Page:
Before any viable expression of personal empowerment can happen, getting clear about an attachment to being a victim is critical. An old definition of the word victim is an animal killed and offered as a sacrifice. We can say that we are victimized when we are violated or sacrificed for some over-riding reason. Violations can come from an external force enacted by a perpetrator, natural disaster, disease or the death of a loved one. Before exploring how we can best cope with being victimized by external forces, I want to suggest that a parent's loss of a child is often experienced as such a rip in the natural order, that it may not be possible to get to the other side of feeling victimized. Moving on will likely be burdened by the weight of the child's unlived life.
Being mindful about what constitutes good protection from predators is a valuable tool for diminishing the likelihood of being victimized. We won't be able to completely escape being victimized by predatory behavior. However, we can take measures that help to avoid unnecessary harm. Here are some tools that can help empower us:
• First of all, accepting that there are predators and peacemakers. We all have some of each within us, and at times, the predatory proclivity is dominant. The key is to learn to trust our instincts and intuitions as they alert us to possible danger.
• Developing good boundaries. This means saying "no" to anyone or thing that feels invasive or potentially harmful. Letting go of analysis, moralizing and justifying is a component of employing good boundaries. It often means delivering the boundary as non-shameful as possible and not taking responsibility for how the boundary is received. Typically, recipients of boundaries are not thrilled about getting a boundary. It is just the way of boundaries.
• Paying attention to anyway we may remain naïve or excessively idealistic. As we are able to accept life as wonderful and also dangerous, our idealism transforms into a measure of realism.
• Deconstructing a child's belief system. There is nothing to be gained by believing that bad things should not happen to us because we're good people.
• Interrupt any entitlement for sympathy and attention we have ascribed to our misfortune. Substituting deservedness for support and attention in lieu of victim-entitlement.
• Interrupt the tendency to describe any regrettable situation as only unfortunate. One way to do this is to ask, "What is life asking of me?" It maybe important to feel and express feelings of anger, disgust and sadness before the above question can authentically be asked.
Interrupting Self-imposed Victimization
In order to interrupt self-imposed victimization, we need to raise consciousness about any unnecessary suffering or powerlessness we bring on ourselves. Resentment, feelings of overwhelm, denying personal limits, anxiety, depression and excessive passivity are all possible indicators of self-imposed victimization. Fortunately, there are a number of useful interventions:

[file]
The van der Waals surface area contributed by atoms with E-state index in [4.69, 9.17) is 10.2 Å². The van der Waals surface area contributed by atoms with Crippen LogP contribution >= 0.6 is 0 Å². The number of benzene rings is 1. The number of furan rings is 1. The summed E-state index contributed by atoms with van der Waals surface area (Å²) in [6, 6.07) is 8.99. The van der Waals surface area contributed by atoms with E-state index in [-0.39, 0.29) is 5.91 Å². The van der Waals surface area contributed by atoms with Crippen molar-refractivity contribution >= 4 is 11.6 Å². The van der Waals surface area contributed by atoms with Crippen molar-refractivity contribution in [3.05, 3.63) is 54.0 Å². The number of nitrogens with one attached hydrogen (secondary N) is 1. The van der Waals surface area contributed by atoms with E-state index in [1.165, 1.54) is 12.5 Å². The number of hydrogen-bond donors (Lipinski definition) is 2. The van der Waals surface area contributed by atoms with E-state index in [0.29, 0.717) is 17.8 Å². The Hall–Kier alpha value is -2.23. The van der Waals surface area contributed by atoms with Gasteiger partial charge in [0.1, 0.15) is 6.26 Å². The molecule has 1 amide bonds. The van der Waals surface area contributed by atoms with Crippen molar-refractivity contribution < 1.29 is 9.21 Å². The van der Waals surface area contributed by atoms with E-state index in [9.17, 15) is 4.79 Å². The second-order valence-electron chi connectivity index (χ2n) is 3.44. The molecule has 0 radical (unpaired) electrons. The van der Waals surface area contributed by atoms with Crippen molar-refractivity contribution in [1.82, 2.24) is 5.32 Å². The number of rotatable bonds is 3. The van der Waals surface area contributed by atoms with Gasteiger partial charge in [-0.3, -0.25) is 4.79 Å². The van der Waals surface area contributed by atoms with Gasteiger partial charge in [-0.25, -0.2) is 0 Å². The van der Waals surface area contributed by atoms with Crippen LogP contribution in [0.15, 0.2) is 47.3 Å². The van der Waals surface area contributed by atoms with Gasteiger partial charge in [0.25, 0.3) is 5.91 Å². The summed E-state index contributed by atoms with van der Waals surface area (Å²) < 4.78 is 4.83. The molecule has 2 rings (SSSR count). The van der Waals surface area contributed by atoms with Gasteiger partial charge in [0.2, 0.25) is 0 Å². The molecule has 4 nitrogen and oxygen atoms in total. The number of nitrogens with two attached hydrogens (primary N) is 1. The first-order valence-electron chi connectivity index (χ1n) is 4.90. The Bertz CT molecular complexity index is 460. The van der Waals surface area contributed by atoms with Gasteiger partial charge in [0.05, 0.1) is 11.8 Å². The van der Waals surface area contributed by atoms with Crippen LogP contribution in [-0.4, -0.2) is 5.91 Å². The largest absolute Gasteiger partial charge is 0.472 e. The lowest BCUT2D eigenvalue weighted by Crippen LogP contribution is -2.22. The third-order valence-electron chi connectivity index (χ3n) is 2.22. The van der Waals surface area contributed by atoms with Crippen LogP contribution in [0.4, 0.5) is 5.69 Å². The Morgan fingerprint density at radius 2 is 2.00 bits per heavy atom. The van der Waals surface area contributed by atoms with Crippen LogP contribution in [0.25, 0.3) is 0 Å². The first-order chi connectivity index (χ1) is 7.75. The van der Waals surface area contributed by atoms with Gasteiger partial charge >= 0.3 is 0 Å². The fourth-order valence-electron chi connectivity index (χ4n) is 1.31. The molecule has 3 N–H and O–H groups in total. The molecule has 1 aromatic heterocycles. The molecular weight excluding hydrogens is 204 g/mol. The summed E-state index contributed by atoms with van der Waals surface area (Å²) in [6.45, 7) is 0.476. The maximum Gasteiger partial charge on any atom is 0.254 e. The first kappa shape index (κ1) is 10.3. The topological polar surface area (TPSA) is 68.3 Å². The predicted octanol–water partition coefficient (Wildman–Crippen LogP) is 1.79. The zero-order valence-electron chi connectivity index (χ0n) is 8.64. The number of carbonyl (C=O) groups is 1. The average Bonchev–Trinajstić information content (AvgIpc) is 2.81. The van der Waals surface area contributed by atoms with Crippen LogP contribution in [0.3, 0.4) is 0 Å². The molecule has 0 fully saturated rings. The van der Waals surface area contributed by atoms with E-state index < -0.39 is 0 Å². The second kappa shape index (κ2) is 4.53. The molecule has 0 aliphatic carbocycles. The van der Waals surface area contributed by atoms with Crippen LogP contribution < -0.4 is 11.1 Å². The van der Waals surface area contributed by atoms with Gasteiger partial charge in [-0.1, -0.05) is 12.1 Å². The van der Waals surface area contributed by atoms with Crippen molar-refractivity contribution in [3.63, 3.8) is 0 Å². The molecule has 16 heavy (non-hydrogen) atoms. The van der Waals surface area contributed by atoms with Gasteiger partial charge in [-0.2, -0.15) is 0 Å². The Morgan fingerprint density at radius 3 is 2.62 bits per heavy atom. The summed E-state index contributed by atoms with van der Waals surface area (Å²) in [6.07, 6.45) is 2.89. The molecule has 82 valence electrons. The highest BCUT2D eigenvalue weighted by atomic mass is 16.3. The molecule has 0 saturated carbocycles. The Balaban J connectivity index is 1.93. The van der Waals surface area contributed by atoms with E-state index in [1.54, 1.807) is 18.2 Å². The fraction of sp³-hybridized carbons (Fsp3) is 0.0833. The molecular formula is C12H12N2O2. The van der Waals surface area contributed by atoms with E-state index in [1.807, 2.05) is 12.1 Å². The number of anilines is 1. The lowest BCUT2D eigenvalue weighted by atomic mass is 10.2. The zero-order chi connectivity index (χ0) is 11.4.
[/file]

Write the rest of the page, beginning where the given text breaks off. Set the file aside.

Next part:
• Separate your essential goodness from unnecessary self-sacrifice. It doesn't take much religion to attach being a good person to unneeded sacrifice. "The more I sacrifice, the better person I am." First of all, it can be helpful to expand your definition of being a good person, which might include: take responsibility for your own life and happiness, diminish using manipulation and seduction, treat yourself and others with compassion and become more mindful and less reactionary. Secondly, you can replace excessive sacrifice with adequate discernment, allowing you to distinguish necessary sacrifice from unnecessary sacrifice. Discernment is founded on the ability to consider your own needs from the needs of others, determining which appear to be most immediate and deserving of your attention. The nuances of different situations may not immediately lead to a compelling decision. You may need to pause, remaining curious about extenuating circumstances.
• Owning entitlement without unnecessary sacrifice. It is critical to be deserving of love and attention without having to sacrifice in order to be entitled to such offerings. It is sometimes appealing to live in self-loathing, sacrificing feeling good about ourselves so someone else will hopefully do it for us. It means being willing to be responsible for your own self-worth and deserving of love from others.
• Interrupt defining yourself as incompetent. You may be prone to deciding you have no real skills in order to get others to take care of you. Reclaiming your strengths and ability to learn can significantly inhibit self-imposed victimization.
• Become willing to live life on life's terms. One way to translate self-imposed victimizations is "Life is too big for me." When we live life on life's terms, we are willing to take action that is in our control and let go of what is out of our control. We can say that life is asking us to learn to distinguish what we can control and what we can't. Life is essentially too big for everyone. That is why we need only focus on that which is in our control.
Because life is a perilous journey, we will inevitably feel victimized by some predator, a natural disaster or some loss. It is very easy to collapse into defeat and isolation, as our lives lose meaning and purpose. The hope is while feeling betrayed by life, we find the strength to ask for help. In the midst of the slings and arrows coming at us, we can protest our misfortune, and a welcome the company of a fellow traveler. Although we have been overcome by some nemesis, we may be able to feel empowered, as those who join us know the sting of defeat, and have not turned against themselves or against life. Rather, they have remained curious about moving from feeling victimized to renewing their kinship with life, determined to grieve their losses, and at least allow for the glowing ember of receiving some kindness. From there, believing in life once again is possible.